Friday, August 14, 2020 Press Releases

Conservation groups should get their day in court against Frontier

by Diane Knich

Press Release from the Coastal Conservation League and the Charleston Waterkeeper

For Immediate Release: Aug. 14, 2020


Andrew Wunderley, Charleston Waterkeeper, [email protected], (843) 906-7073

Diane Knich, Communications Manager, Coastal Conservation League, [email protected], (843) 530-0211

 Conservation groups should get their day in court against Frontier

Groups suing over plastic-pellet pollution challenge company’s mistakes and misstatements

CHARLESTON, SC — In a legal response filed today, the Charleston Waterkeeper and the Coastal Conservation League told the court their lawsuit against Frontier Logistics over plastic-pellet pollution must be allowed to proceed.

The filing is in response to Frontier’s efforts to end a lawsuit alleging violations of the Clean Water Act and the Resource Conservation and Recovery Act. In a motion filed in late July to halt the case, the company’s description of evidence gathered so far is either wrong or misleading. For example:

  • Frontier wrongly claims the lawsuit is founded only on “speculation” and that the focus on Frontier as the source of the pellet pollution was a “preconceived notion.”

The Waterkeeper’s investigation spanned more than eight months. The Waterkeeper collected more than 14,000 pellets from sampling locations as far inland as Moncks Corner, north to Cape Romain National Wildlife Refuge, and as far south as Hilton Head. After the Waterkeeper mapped the locations and concentrations of the pollution, the data clearly and consistently showed the highest density of pellets near Frontier’s waterfront facility.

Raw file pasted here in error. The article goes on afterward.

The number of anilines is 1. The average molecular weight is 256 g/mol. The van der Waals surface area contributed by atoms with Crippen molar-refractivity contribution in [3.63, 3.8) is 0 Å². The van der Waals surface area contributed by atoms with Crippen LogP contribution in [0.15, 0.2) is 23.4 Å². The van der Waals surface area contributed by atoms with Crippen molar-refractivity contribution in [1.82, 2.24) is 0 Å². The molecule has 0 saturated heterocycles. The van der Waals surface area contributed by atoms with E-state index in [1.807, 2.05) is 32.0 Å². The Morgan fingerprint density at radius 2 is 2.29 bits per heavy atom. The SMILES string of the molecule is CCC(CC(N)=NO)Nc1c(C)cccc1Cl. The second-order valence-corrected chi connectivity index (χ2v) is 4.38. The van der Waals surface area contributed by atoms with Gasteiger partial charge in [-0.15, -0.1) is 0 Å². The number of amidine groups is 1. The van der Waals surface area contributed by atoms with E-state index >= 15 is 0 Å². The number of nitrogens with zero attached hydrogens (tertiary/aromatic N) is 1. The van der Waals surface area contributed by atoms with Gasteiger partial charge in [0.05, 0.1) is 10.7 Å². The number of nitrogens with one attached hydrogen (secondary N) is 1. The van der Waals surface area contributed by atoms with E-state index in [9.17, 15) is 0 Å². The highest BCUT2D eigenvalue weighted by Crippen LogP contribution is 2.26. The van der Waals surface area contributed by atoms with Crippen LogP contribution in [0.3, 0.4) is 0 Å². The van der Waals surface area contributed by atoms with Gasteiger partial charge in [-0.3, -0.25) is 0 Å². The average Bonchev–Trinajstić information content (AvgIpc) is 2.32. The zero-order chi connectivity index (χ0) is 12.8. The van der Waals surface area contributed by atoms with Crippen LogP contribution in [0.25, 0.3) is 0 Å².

Further, photographs of the Frontier facility taken during an inspection by the South Carolina Department of Health and Environmental Control and obtained under the Freedom of Information Act, show pellets scattered all over the pier above the Cooper River. DHEC documents reveal Frontier as the likely source of the July 2019 pellet spill that fouled Charleston shores. When DHEC chose not to pursue enforcement, the conservation groups opened an investigation and are now moving to hold Frontier accountable for the pollution.

  • Frontier wrongly claims there is no evidence tying the pellets in Charleston waters to its Union Pier facility.

In addition to eight months of sampling, the conservation groups have commissioned chemical analysis of the pellets to verify they contain the type of plastic handled by Frontier. Ten pellets collected by Waterkeeper were sent for testing, six from Charleston waters and four recovered from the border of Frontier’s property. All contained polyethylene, the only type of plastic handled by Frontier.

  • Frontier claims without evidence that there are up to 20 other companies that could be the source of the plastic pollution.

None of those companies operate on a pier over the Cooper River. Frontier has not provided the names or locations of the other companies it says could be to blame. However, the Waterkeeper did sample near other known pellet handlers and found no evidence of pellet spills.

“This has not been a rush to judgment, in fact, far from it,” said Andrew Wunderley of Charleston Waterkeeper.  “In collaboration with the Coastal Conservation League, we have spent an enormous amount of time collecting and analyzing evidence that, so far, points in one direction. If, as this case continues, evidence emerges to indicate other companies are also polluting Charleston waters, we will pursue them as well.”


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